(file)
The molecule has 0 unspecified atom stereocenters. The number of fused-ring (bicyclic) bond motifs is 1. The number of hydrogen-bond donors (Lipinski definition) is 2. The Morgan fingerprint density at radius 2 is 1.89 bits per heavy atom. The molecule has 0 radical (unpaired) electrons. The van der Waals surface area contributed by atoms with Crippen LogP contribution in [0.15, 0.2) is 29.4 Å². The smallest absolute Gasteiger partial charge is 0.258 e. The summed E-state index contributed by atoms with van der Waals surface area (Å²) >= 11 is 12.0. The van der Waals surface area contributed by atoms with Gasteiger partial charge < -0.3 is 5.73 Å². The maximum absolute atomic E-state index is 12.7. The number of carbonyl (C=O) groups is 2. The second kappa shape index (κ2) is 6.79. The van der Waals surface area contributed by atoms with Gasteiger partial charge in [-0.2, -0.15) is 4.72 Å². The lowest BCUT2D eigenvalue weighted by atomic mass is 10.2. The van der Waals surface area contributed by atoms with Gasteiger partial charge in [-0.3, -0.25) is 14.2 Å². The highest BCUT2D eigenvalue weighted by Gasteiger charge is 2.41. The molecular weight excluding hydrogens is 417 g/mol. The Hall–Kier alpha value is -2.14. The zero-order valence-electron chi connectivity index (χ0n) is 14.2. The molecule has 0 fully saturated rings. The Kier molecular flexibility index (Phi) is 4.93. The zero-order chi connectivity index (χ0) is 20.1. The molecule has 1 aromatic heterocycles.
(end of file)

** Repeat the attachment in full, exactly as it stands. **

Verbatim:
The molecule has 0 unspecified atom stereocenters. The number of fused-ring (bicyclic) bond motifs is 1. The number of hydrogen-bond donors (Lipinski definition) is 2. The Morgan fingerprint density at radius 2 is 1.89 bits per heavy atom. The molecule has 0 radical (unpaired) electrons. The van der Waals surface area contributed by atoms with Crippen LogP contribution in [0.15, 0.2) is 29.4 Å². The smallest absolute Gasteiger partial charge is 0.258 e. The summed E-state index contributed by atoms with van der Waals surface area (Å²) >= 11 is 12.0. The van der Waals surface area contributed by atoms with Gasteiger partial charge < -0.3 is 5.73 Å². The maximum absolute atomic E-state index is 12.7. The number of carbonyl (C=O) groups is 2. The second kappa shape index (κ2) is 6.79. The van der Waals surface area contributed by atoms with Gasteiger partial charge in [-0.2, -0.15) is 4.72 Å². The lowest BCUT2D eigenvalue weighted by atomic mass is 10.2. The van der Waals surface area contributed by atoms with Gasteiger partial charge in [-0.3, -0.25) is 14.2 Å². The highest BCUT2D eigenvalue weighted by Gasteiger charge is 2.41. The molecular weight excluding hydrogens is 417 g/mol. The Hall–Kier alpha value is -2.14. The zero-order valence-electron chi connectivity index (χ0n) is 14.2. The molecule has 0 fully saturated rings. The Kier molecular flexibility index (Phi) is 4.93. The zero-order chi connectivity index (χ0) is 20.1. The molecule has 1 aromatic heterocycles.